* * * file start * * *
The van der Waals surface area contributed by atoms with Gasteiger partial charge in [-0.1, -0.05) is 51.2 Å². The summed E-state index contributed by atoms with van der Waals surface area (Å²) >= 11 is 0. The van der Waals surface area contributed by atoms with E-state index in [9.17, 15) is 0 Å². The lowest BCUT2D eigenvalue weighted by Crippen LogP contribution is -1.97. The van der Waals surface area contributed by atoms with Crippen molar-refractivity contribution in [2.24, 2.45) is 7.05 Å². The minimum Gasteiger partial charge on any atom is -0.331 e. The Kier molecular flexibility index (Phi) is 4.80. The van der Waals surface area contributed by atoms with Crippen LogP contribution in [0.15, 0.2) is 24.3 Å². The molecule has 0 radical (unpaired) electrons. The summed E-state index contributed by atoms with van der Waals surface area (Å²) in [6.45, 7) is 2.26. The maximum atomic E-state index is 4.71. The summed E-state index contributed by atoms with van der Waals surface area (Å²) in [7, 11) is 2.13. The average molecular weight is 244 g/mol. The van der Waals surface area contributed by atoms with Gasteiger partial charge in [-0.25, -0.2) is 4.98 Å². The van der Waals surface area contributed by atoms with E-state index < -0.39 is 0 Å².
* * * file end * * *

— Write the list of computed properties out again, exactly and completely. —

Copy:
The van der Waals surface area contributed by atoms with Gasteiger partial charge in [-0.1, -0.05) is 51.2 Å². The summed E-state index contributed by atoms with van der Waals surface area (Å²) >= 11 is 0. The van der Waals surface area contributed by atoms with E-state index in [9.17, 15) is 0 Å². The lowest BCUT2D eigenvalue weighted by Crippen LogP contribution is -1.97. The van der Waals surface area contributed by atoms with Crippen molar-refractivity contribution in [2.24, 2.45) is 7.05 Å². The minimum Gasteiger partial charge on any atom is -0.331 e. The Kier molecular flexibility index (Phi) is 4.80. The van der Waals surface area contributed by atoms with Crippen LogP contribution in [0.15, 0.2) is 24.3 Å². The molecule has 0 radical (unpaired) electrons. The summed E-state index contributed by atoms with van der Waals surface area (Å²) in [6.45, 7) is 2.26. The maximum atomic E-state index is 4.71. The summed E-state index contributed by atoms with van der Waals surface area (Å²) in [7, 11) is 2.13. The average molecular weight is 244 g/mol. The van der Waals surface area contributed by atoms with Gasteiger partial charge in [-0.25, -0.2) is 4.98 Å². The van der Waals surface area contributed by atoms with E-state index < -0.39 is 0 Å².